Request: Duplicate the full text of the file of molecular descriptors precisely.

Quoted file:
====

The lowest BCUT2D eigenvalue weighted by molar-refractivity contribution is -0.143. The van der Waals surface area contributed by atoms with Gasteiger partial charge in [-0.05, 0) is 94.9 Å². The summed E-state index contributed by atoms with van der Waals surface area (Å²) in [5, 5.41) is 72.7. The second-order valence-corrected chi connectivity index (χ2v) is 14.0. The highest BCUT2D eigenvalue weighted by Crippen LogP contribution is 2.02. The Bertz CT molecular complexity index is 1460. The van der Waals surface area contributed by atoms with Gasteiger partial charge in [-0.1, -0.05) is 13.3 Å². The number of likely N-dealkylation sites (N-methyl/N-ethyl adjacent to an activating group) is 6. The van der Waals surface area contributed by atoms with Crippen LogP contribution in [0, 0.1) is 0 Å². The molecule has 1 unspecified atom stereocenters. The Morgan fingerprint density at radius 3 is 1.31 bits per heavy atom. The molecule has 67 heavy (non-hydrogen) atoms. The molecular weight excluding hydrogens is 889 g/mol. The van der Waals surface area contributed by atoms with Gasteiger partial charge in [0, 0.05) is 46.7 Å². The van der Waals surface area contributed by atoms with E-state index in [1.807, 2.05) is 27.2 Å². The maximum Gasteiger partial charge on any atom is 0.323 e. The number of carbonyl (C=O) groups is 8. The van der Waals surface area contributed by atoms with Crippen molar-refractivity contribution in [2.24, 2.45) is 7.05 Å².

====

The lowest BCUT2D eigenvalue weighted by molar-refractivity contribution is -0.143. The van der Waals surface area contributed by atoms with Gasteiger partial charge in [-0.05, 0) is 94.9 Å². The summed E-state index contributed by atoms with van der Waals surface area (Å²) in [5, 5.41) is 72.7. The second-order valence-corrected chi connectivity index (χ2v) is 14.0. The highest BCUT2D eigenvalue weighted by Crippen LogP contribution is 2.02. The Bertz CT molecular complexity index is 1460. The van der Waals surface area contributed by atoms with Gasteiger partial charge in [-0.1, -0.05) is 13.3 Å². The number of likely N-dealkylation sites (N-methyl/N-ethyl adjacent to an activating group) is 6. The van der Waals surface area contributed by atoms with Crippen LogP contribution in [0, 0.1) is 0 Å². The molecule has 1 unspecified atom stereocenters. The Morgan fingerprint density at radius 3 is 1.31 bits per heavy atom. The molecule has 67 heavy (non-hydrogen) atoms. The molecular weight excluding hydrogens is 889 g/mol. The van der Waals surface area contributed by atoms with Gasteiger partial charge in [0, 0.05) is 46.7 Å². The van der Waals surface area contributed by atoms with E-state index in [1.807, 2.05) is 27.2 Å². The maximum Gasteiger partial charge on any atom is 0.323 e. The number of carbonyl (C=O) groups is 8. The van der Waals surface area contributed by atoms with Crippen molar-refractivity contribution in [2.24, 2.45) is 7.05 Å².